OK, I have an extra computer I can install Fedora on. Is there an online tutorial on how the radius server works and how to set it up? Because like I said before, I really do not have that much knowledge with Linux.

    By installing the radius server, I configure my router to use it and it acts as an authentication page?
  6. dslrgm

    dslrgm Network Guru Member

    I don't have much experience with setting up a web portal login.

    Personally, I hate them. All too often, I have to disable my persoanl firewall to login, as the redirect that occurs is not permitted, and I do not have the time to figure out what to allow in the firewall rules....

    I much perfer 802.1X, maybe becuase I am a contributor to it?

    XP fully supports 802.1X, so does MAC OS/X. With Win2000, it depends in part on the wireless card and added drivers.

    At LAST year's RSA conference, they started supplying only 802.1X with PEAP/MSchap login. They supplied those that needed a driver, the MeetingHouse client (very good, again, being in the community, I work with these people, and that is another RADIUS server to consider, particularly if they give you a break on their client for your customers). I was sitting in the speaker's prep room and Bill Cheswick was complaining about the setup instructions for his Mac. He then bothered to read the Mac help and was set up in a 'few mouse clicks'. Of course Bill IS a security guy!

    TMobile is now offering the option of 802.1X or webportal, for example.

    Look hard at MeetingHouse. Bid them against Funk (that also has a client).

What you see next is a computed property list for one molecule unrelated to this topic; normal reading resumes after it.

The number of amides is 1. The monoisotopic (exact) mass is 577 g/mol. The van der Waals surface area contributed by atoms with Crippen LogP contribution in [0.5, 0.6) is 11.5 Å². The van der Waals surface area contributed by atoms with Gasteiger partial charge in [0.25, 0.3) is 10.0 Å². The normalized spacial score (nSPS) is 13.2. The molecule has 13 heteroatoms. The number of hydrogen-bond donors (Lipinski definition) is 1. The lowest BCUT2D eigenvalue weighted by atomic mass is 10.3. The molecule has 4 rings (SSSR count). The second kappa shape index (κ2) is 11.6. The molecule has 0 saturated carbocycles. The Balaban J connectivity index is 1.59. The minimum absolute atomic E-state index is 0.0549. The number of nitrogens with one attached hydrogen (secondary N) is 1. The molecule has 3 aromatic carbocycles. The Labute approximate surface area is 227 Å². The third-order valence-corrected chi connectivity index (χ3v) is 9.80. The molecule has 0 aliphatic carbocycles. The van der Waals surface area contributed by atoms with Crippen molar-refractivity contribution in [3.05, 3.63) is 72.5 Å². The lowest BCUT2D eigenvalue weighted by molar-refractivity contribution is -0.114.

7. primus1024

    primus1024 Network Guru Member

    Most of help I got from this page

    Don't get confuzed as i did - chilli is already on dd-wrt.

    Whatever ip you will give to your router - clients will get 192.168.182.XXX, then as i understand router does NAT to translate addresses. With ethereal on fedora you will get only address of a router as a source. I use rflow (available on dd-wrt page also) to see who is on at the moment, for everything else there are logs from FreeRadius.

    Authentication page is on your server, router reads it and it serves it to clients.
  8. AConnorABBCO

    AConnorABBCO Network Guru Member

    I don't have access to another machine that I can put linux on and then fedora until next week... are there any Windows based radius servers I can test out that will accomplish what I'm looking for?
  9. dslrgm

    dslrgm Network Guru Member

    Yes indeed. Most of the vendors have 30 day trials. here are the ones I recommend you look at in alpha order:

    Interlink (both their full strength server and Lucidlink)

    Here are the things you want to look into:

    Admin effort (what level of expertise needed)
    RADIUS client configuration options (RADIUS clients are the APs)
    EAP methods supported
    Support for web server authentication (how a portal would work)
    Wireless client requirements

    Given what you have said about your environment, LucidLink is not targetted to you. MeetingHouse is pretty good, but might not be heavy-duty enough (but the product has reved since I last looked at it).

    This leaves Interlink and Funk. The 2 big players in the field. I know the developers at both companies (Paul Funk and I go back a long time at the IETF, for example).

    Wish you success.